Thai authorities charge sister of disappeared political dissident

Sitanun Satsaksit charged with violating emergency decree prohibiting large gatherings

UCA News reporter, Bangkok

Updated: October 18, 2021 04:31 AM GMT

Pro-democracy supporters and Sitanun Satsaksit (center), sister of Thai activist Wanchalearm Satsaksit, commemorate the first anniversary of his abduction with a candlelight vigil in Bangkok on June 4. (Photo: AFP)

Rights activists have slammed Thai authorities for charging the sister of a Thai political dissident who was abducted in Cambodia for giving a speech about her brother's case during a political rally in Bangkok.

Police have charged Sitanun Satsaksit, the sister of Wanchalearm Satsaksit, who was abducted in Phnom Penh in June last year and is presumed to have been killed, with violating an emergency decree that prohibits large gatherings.

Get the latest from UCA News. Sign up to receive our daily newsletter.

You have already subscribed. Thank you!

First they [Thai authorities] silenced Wanchalearm, now they are trying to silence Sitanun, a Thai pro-democracy activist who studies political science at Bangkok's Chulalongkorn University told UCA News.

But they can't make us forget what happened. The more they try to shut us up, the more we will speak up, added the activist, who declined to be named.

Prayut Chan-o-cha, [a] dictator, wants to suppress freedom of expression [by silencing Sitanun], a commenter noted on social media, referring to the Thai prime minister.

Wanchalearm, then 37, was abducted by several men whose identity remains unknown outside an apartment building in Phnom Penh on June 4 last year and has not been seen since.

Why do they regard people like me with different political views as a threat to national security? Do we all have to think like them?

The disappearance of the Thai dissident, who lived in self-imposed exile in Cambodia, has become a lightning rod for young Thai pro-democracy activists who have accused Thai authorities of having been behind his abduction and likely murder.

Since her brother's disappearance, Sitanun has been publicly seeking justice for the activist by demanding that Thai authorities launch an investigation.

She has also spoken up several times at youth-led pro-democracy rallies during which demonstrators have been calling on PM Prayut, a former army chief who seized power in a coup in 2014, to resign.

All I am doing is calling for justice for a relative of mine, but the government considers me an enemy, Sitanun said during last month's rally where her presence prompted police to charge her with violating an emergency decree.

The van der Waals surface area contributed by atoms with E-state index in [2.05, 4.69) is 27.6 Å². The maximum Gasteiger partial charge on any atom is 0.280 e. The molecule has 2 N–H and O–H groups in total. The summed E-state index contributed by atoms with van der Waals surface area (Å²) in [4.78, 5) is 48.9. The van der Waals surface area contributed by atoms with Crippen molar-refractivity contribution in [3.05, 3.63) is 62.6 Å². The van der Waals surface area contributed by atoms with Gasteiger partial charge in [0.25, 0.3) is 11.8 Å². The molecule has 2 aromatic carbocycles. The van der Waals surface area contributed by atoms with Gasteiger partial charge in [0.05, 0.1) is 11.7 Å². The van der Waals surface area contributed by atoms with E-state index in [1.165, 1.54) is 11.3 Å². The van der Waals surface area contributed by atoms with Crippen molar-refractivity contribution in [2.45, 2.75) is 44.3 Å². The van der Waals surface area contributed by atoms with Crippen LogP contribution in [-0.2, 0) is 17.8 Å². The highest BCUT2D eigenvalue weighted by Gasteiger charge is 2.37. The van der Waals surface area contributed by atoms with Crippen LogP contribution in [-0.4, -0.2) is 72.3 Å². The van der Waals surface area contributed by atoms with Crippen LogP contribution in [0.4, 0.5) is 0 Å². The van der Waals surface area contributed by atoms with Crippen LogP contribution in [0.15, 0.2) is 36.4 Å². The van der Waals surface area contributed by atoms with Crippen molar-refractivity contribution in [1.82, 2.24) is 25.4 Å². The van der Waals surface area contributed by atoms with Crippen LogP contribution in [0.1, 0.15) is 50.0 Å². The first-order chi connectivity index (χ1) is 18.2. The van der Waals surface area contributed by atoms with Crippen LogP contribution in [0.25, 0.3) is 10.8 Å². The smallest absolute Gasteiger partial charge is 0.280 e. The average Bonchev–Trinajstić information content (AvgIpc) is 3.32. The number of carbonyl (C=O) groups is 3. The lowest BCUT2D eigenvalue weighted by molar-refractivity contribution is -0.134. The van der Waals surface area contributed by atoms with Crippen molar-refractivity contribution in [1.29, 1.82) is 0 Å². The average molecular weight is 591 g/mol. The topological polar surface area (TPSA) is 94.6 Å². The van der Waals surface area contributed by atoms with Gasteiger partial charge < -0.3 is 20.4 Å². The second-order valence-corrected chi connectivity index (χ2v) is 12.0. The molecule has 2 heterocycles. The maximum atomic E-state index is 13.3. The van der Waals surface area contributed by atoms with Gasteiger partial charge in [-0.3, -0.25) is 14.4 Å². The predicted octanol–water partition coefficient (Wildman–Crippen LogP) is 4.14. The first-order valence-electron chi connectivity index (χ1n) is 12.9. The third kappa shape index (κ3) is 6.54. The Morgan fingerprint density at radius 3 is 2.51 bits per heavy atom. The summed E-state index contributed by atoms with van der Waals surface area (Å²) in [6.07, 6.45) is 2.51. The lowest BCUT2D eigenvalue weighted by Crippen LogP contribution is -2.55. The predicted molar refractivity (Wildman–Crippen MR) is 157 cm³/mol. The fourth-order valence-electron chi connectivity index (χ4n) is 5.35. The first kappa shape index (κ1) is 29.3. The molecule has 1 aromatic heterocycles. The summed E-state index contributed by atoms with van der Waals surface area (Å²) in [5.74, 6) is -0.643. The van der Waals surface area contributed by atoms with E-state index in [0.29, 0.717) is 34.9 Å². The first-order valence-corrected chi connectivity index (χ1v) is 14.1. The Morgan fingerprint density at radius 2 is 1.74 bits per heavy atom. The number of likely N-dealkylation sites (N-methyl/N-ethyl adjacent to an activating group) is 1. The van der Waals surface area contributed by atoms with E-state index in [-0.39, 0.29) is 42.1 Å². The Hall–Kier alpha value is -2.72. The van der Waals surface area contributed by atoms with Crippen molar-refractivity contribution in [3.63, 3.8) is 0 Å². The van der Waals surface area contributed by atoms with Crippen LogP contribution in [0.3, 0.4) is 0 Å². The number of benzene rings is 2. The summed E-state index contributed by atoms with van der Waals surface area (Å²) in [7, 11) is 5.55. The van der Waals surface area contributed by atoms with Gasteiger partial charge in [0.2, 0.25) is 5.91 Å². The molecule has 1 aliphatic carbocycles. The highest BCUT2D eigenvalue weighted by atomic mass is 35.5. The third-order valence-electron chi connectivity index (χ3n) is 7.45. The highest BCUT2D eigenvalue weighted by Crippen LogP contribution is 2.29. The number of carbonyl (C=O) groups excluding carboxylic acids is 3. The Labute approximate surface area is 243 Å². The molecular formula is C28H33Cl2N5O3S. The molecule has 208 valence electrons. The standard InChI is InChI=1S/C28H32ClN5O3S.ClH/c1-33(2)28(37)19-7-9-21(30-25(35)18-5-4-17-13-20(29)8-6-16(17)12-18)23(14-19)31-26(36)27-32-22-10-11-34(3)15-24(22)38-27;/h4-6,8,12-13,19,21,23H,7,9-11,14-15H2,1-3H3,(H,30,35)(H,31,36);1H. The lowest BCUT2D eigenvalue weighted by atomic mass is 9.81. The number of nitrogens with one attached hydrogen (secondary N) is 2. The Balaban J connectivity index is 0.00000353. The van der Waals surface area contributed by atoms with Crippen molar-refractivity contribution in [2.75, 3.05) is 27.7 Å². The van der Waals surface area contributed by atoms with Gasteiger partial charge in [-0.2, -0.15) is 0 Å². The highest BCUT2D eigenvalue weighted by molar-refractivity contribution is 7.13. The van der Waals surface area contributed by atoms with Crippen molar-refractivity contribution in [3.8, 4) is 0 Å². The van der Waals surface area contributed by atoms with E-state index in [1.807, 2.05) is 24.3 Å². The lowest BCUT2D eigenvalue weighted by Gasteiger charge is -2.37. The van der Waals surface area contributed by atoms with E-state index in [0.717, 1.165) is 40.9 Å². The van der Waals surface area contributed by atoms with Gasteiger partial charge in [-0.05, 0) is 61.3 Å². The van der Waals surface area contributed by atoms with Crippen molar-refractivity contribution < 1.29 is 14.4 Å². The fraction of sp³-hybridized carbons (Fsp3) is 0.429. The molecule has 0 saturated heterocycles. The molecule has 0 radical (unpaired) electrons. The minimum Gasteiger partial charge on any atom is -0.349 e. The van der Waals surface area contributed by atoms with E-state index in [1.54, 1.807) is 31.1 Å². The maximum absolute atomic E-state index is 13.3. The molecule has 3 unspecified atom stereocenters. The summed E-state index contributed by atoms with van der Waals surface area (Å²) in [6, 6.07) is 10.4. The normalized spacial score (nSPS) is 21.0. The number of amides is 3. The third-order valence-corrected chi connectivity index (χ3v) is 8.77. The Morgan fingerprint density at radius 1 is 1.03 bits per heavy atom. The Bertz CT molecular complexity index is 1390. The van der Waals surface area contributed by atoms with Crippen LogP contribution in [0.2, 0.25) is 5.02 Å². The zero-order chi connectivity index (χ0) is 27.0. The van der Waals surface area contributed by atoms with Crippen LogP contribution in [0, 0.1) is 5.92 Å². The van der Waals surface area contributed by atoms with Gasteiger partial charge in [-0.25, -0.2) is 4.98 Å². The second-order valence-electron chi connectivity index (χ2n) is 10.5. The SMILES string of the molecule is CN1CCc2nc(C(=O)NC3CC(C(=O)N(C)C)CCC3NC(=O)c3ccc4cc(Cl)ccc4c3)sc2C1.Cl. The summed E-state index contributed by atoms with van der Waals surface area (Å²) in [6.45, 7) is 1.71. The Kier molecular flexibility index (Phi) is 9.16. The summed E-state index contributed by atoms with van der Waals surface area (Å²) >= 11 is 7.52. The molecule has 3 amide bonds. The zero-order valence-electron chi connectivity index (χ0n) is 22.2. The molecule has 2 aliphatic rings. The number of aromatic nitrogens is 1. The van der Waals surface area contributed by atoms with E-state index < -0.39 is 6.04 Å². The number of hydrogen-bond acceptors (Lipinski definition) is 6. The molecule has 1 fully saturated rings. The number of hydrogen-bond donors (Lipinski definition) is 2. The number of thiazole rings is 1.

Why do they regard people like me with different political views as a threat to national security? Do we all have to think like them?  

She went on to explain that she feels compelled to carry on campaigning on behalf of her missing brother because the Thai justice system has failed him. She also criticized Thai authorities for allegedly harassing political dissidents.

Since the coup of 2014, at least nine Thai political dissidents living in exile in neighboring countries from Laos to Vietnam to Cambodia are known to have been disappeared.

Rights groups have been calling on Thai authorities to investigate the disappearance of all these activists, including the case of Wanchalearm, but seemingly to no avail.

This so-called investigation is an insult to Wanchalearm and his family

The past year [since Wanchalearm's disappearance] has been marked by foot-dragging, finger-pointing and the absence of any credible effort to examine what really happened to Wanchalearm, Ming Yu Hah, a rights campaigner at Amnesty International, said in a recent statement.

This so-called investigation is an insult to Wanchalearm and his family.  

The group has lambasted both Cambodian and Thai authorities for failing to investigate the dissident's disappearance.

In light of the criminal charges the Thai authorities had filed against Wanchalearm, in addition to the deeply disturbing pattern of enforced disappearance of Thai exiles from neighboring countries in recent years, a truly independent investigation free from government interference is desperately required, Amnesty International said.

Your contribution will help the Catholic journalists and editors in UCA News to report news, features, commentaries, video stories and podcasts on issues affecting the lives of millions of Catholics around the world.
Here is a gift of two valuable books as a token of appreciation to you. Check your mailbox for links to these PDF/e-Books.
Also Read